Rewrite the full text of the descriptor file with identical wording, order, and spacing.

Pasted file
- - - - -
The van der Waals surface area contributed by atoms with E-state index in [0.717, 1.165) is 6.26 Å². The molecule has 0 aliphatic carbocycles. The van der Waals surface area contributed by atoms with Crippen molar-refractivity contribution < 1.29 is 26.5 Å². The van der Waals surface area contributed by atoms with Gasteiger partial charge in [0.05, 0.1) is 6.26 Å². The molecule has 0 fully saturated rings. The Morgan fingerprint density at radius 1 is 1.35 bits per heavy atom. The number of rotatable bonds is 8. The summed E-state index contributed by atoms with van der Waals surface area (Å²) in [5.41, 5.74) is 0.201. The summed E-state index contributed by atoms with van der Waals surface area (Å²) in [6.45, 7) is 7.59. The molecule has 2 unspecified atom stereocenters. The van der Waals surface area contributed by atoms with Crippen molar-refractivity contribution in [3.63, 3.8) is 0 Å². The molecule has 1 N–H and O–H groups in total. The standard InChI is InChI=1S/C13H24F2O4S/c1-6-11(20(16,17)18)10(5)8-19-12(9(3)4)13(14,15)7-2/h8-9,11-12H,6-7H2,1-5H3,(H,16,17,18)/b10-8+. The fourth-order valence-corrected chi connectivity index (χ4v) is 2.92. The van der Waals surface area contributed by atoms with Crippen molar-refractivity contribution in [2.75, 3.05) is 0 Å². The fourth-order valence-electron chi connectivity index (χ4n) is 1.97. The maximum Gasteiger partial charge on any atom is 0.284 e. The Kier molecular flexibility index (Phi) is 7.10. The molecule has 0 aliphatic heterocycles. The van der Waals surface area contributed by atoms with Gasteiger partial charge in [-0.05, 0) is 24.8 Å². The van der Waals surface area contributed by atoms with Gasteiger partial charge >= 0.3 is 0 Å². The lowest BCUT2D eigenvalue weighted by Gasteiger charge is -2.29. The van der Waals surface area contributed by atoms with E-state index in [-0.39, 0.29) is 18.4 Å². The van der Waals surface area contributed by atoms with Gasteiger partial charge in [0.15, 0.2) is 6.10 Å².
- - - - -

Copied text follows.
The van der Waals surface area contributed by atoms with E-state index in [0.717, 1.165) is 6.26 Å². The molecule has 0 aliphatic carbocycles. The van der Waals surface area contributed by atoms with Crippen molar-refractivity contribution < 1.29 is 26.5 Å². The van der Waals surface area contributed by atoms with Gasteiger partial charge in [0.05, 0.1) is 6.26 Å². The molecule has 0 fully saturated rings. The Morgan fingerprint density at radius 1 is 1.35 bits per heavy atom. The number of rotatable bonds is 8. The summed E-state index contributed by atoms with van der Waals surface area (Å²) in [5.41, 5.74) is 0.201. The summed E-state index contributed by atoms with van der Waals surface area (Å²) in [6.45, 7) is 7.59. The molecule has 2 unspecified atom stereocenters. The van der Waals surface area contributed by atoms with Crippen molar-refractivity contribution in [3.63, 3.8) is 0 Å². The molecule has 1 N–H and O–H groups in total. The standard InChI is InChI=1S/C13H24F2O4S/c1-6-11(20(16,17)18)10(5)8-19-12(9(3)4)13(14,15)7-2/h8-9,11-12H,6-7H2,1-5H3,(H,16,17,18)/b10-8+. The fourth-order valence-corrected chi connectivity index (χ4v) is 2.92. The van der Waals surface area contributed by atoms with Crippen molar-refractivity contribution in [2.75, 3.05) is 0 Å². The fourth-order valence-electron chi connectivity index (χ4n) is 1.97. The maximum Gasteiger partial charge on any atom is 0.284 e. The Kier molecular flexibility index (Phi) is 7.10. The molecule has 0 aliphatic heterocycles. The van der Waals surface area contributed by atoms with Gasteiger partial charge in [-0.05, 0) is 24.8 Å². The van der Waals surface area contributed by atoms with Gasteiger partial charge >= 0.3 is 0 Å². The lowest BCUT2D eigenvalue weighted by Gasteiger charge is -2.29. The van der Waals surface area contributed by atoms with E-state index in [-0.39, 0.29) is 18.4 Å². The van der Waals surface area contributed by atoms with Gasteiger partial charge in [0.15, 0.2) is 6.10 Å².